There wasn't one single cause of Flash being killed. So everyone arguing for or against Steve Jobs being the cause is irrelevant. Jobs did bring focus to the ever growing problem that was Flash.
Flash originally was a solution to a problem that Web users/content creators had: With multiple platforms and browsers like OS X, Windows, Chrome, Firefox, Internet Explorer, Safari, etc, how do web designers create consistent look and functionality for animations and video. While some browser specific optimizations were required for pages, animations and video had to work pretty much the same.
How Adobe did it was to code at very low levels the APIs needed to run everything. When CPUs and operating systems all had to do the work this wasn't much of a problem. Where it became more of a problem was when the work was being offloaded to GPUs and the OS became better at using the GPU. Flash unfortunately ignored these optimizations till very late. By that time, the reputation of it being a resource hog was well earned. For example, on OS X, there was a demo that showed how inefficient Flash was by taking the same video and putting it in two containers: MKV and Flash. The MKV container ran at low CPU usage while the Flash container ran at 100%. From what I remember this only happened on Flash for OS X so the problem was entirely Adobe's.
The second problem was security. Over time OS became more aware of the need for enhanced security. Flash unfortunately again was very late to fixing these in a serious way. Because of how Flash was written at a low level, it also was more of security hole as Flash requires escalated privileges to run/install.
The last problem was mobile UI. Flash was designed to be used with a mouse and pointer. When smart phones still relied on this UI, Flash would be fine. When they started moving towards touch-centric UIs, the promise of Flash was diminished. As consumers started to use more smart phones than computers, the original idea of using one platform to reach all users was negated.
The average Windows user can't be trusted to ever run updates, so their computer ends up getting compromised.
And the average Windows update has a chance of making your computer unusable. That also doesn't factor in updates which add no functional value to the customer but does things like reduce privacy for the customer.
Even if you are a rampant MS hater, this would set a really bad precedent: That software companies could be liable for data loss caused by things only incidentally related to their software. Talk about a ripe field for bullshit lawsuits.
Well part of the problem that MS inflicted this upon themselves was the forced nature of Windows 10. Had the users accepted an upgrade willingly (which they claim they didn't), MS might have a defense. They didn't have a choice and an upgrade wrecked their system. In the law, damages are applicable if the plaintiffs can prove the cause and damages.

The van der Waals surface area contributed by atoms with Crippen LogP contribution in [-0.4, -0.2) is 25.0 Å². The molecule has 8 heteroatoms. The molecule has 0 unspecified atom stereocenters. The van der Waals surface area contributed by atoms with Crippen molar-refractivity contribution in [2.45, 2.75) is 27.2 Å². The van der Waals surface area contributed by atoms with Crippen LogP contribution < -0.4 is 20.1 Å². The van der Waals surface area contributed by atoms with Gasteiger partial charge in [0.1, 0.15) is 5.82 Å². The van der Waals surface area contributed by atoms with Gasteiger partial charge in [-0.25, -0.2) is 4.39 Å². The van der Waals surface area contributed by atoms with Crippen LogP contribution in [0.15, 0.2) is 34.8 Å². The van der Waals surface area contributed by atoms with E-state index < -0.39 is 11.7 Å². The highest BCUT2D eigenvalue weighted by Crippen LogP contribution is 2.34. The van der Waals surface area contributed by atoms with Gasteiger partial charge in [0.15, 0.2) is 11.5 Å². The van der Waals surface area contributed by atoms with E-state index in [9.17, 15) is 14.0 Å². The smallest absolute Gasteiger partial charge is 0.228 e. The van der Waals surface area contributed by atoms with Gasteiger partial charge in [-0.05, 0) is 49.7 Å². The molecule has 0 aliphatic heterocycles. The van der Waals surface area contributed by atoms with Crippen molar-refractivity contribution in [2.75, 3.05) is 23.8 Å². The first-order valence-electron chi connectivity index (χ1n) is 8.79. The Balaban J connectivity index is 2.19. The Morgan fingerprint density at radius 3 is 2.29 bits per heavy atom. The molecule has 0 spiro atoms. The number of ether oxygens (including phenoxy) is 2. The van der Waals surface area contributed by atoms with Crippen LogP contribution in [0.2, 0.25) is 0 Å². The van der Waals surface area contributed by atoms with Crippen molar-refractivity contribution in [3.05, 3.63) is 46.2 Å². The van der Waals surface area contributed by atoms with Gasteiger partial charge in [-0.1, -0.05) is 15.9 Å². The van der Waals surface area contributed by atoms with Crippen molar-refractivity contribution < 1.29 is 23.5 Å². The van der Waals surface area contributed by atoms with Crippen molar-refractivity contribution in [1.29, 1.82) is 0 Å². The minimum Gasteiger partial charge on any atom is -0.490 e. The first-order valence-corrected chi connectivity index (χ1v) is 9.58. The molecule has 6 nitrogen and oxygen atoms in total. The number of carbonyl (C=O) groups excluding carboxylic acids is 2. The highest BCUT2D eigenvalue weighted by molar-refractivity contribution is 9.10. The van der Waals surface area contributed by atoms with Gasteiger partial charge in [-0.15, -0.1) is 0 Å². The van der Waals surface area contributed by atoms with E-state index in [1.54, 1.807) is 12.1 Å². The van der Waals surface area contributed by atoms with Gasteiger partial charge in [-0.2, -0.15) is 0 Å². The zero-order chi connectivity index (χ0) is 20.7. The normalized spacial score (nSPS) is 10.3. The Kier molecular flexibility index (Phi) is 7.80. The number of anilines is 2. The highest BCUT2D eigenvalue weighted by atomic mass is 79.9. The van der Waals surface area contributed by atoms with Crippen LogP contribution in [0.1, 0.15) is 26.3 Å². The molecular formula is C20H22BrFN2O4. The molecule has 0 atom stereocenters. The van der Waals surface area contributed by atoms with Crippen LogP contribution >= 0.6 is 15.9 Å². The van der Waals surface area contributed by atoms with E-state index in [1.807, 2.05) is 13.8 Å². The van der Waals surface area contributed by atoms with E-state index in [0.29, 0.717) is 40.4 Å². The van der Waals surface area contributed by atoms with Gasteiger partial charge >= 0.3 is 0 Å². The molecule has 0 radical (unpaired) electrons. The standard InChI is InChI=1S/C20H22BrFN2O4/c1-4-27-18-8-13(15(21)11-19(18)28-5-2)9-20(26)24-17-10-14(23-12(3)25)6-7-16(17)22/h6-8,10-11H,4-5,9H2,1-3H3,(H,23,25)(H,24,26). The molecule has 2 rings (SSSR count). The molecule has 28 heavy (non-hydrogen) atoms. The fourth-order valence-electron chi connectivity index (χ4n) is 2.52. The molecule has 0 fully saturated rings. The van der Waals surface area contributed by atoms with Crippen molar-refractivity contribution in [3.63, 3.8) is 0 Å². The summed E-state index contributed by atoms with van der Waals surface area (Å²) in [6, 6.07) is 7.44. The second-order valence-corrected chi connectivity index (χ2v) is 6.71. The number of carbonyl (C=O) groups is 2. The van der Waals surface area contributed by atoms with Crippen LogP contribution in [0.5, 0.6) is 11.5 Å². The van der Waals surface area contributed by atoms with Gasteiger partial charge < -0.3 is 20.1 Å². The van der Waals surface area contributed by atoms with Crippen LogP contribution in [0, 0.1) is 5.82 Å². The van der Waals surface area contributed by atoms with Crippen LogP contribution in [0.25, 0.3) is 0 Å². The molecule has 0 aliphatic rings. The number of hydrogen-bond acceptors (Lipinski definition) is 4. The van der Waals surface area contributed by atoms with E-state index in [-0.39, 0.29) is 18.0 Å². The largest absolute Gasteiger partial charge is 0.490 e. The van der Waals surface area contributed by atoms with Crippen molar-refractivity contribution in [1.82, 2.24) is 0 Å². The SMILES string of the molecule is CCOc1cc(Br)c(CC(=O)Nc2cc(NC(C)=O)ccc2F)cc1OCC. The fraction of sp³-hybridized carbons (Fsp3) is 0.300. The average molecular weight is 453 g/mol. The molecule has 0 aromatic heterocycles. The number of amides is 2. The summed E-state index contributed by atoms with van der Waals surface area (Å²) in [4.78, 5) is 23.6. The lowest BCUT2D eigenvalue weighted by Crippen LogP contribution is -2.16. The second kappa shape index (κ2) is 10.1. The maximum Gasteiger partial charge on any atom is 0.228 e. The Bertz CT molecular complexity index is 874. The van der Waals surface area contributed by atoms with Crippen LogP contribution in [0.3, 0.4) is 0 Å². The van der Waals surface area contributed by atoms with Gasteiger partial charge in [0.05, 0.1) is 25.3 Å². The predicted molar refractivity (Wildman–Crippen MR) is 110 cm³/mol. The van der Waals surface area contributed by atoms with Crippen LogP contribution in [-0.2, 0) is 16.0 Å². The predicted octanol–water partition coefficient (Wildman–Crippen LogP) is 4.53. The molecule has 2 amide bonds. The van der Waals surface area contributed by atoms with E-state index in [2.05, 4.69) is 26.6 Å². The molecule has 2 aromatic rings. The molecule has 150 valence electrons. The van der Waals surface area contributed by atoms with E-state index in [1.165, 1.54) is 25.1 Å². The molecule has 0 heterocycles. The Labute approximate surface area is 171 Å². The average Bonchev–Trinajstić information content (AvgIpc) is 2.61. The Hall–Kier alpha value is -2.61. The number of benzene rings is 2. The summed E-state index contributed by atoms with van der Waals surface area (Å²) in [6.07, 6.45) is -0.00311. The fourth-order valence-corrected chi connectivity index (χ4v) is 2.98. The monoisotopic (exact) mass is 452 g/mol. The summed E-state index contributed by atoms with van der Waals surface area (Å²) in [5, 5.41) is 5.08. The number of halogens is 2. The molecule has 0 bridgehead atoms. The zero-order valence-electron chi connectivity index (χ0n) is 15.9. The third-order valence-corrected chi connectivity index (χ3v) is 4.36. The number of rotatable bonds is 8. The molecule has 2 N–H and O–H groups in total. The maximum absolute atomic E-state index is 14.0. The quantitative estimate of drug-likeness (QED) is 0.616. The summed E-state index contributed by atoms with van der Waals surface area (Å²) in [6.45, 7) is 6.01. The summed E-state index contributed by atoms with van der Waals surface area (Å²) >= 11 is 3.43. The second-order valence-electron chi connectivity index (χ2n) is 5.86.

Don't think OSS would be immune either. The argument of "but I didn't charge for it" doesn't eliminate liability. In fact, it would be something companies could use to try and bully OSS out of existence through bullshit lawsuits.
Again, OSS doesn't force their software on you. Not even updates are forced. So your comparison is bad.
I haven't seen a Windows upgrade (note: UPGRADE) destroy data in a meaningful way in.....I don't even know how long.
Because YOU haven't seen one does not mean it did not happen ever.
That's a neat trick, unless they mean their IDEA of their computer rather than the physical hardware. Windows is shitty, not malicious.
Well the summary already told you that the HD was destroyed. It's possible an update does that. Some Windows 10 update horror stories have had the machine on a continuous reboot loop. That would trash a weak HD pretty quick. So yes physical hardware can be damaged.
Wait. So, are they claiming it was the forced upgrade that caused it, or.....?
Sorry, unrelated. Though, if she could show otherwise, I would actually be shocked beyond belief.
Hello, continuous reboot?
Yes, in the same way that I would have to buy a new car if my starter gave out.
This relies on the premise that replacing your starter is not more than the cost of the car. Your analogy is not great as there are cars on the road today that replacing the starter is more than the car. Now in computers it is more likely because how valueless older computers are compared to new ones. It may not be worth it to the user to repair an old computer as opposed to replacing it.
I'm torn between hoping she succeeds (as I consider Microsoft a bad actor in the whole upgrade situation) and hoping she gets laughed out of court so hard she ends up with skid-marks that spell out "LOL".
I would say you learn about the exact details of the situation otherwise people will be laughing at you for not knowing them.
"The way of the world is to praise dead saints and prosecute live ones." -- Nathaniel Howe